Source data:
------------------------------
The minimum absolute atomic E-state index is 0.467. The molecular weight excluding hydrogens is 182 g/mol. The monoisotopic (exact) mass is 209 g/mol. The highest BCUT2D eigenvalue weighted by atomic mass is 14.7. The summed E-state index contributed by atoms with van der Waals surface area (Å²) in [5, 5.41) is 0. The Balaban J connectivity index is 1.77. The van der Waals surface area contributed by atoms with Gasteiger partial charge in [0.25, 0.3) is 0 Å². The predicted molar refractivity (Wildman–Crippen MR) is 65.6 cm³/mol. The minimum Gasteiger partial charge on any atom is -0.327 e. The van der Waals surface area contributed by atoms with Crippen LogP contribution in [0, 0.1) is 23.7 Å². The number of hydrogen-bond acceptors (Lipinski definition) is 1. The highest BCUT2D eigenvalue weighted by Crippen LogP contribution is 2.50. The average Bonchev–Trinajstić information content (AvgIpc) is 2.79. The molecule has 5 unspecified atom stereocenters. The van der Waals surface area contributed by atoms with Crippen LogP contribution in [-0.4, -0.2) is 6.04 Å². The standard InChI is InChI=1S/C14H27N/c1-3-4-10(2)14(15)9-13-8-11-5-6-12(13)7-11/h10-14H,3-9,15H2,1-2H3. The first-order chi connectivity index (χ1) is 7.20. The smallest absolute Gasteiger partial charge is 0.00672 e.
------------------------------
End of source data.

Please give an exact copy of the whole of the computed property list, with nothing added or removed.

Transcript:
The minimum absolute atomic E-state index is 0.467. The molecular weight excluding hydrogens is 182 g/mol. The monoisotopic (exact) mass is 209 g/mol. The highest BCUT2D eigenvalue weighted by atomic mass is 14.7. The summed E-state index contributed by atoms with van der Waals surface area (Å²) in [5, 5.41) is 0. The Balaban J connectivity index is 1.77. The van der Waals surface area contributed by atoms with Gasteiger partial charge in [0.25, 0.3) is 0 Å². The predicted molar refractivity (Wildman–Crippen MR) is 65.6 cm³/mol. The minimum Gasteiger partial charge on any atom is -0.327 e. The van der Waals surface area contributed by atoms with Crippen LogP contribution in [0, 0.1) is 23.7 Å². The number of hydrogen-bond acceptors (Lipinski definition) is 1. The highest BCUT2D eigenvalue weighted by Crippen LogP contribution is 2.50. The average Bonchev–Trinajstić information content (AvgIpc) is 2.79. The molecule has 5 unspecified atom stereocenters. The van der Waals surface area contributed by atoms with Crippen LogP contribution in [-0.4, -0.2) is 6.04 Å². The standard InChI is InChI=1S/C14H27N/c1-3-4-10(2)14(15)9-13-8-11-5-6-12(13)7-11/h10-14H,3-9,15H2,1-2H3. The first-order chi connectivity index (χ1) is 7.20. The smallest absolute Gasteiger partial charge is 0.00672 e.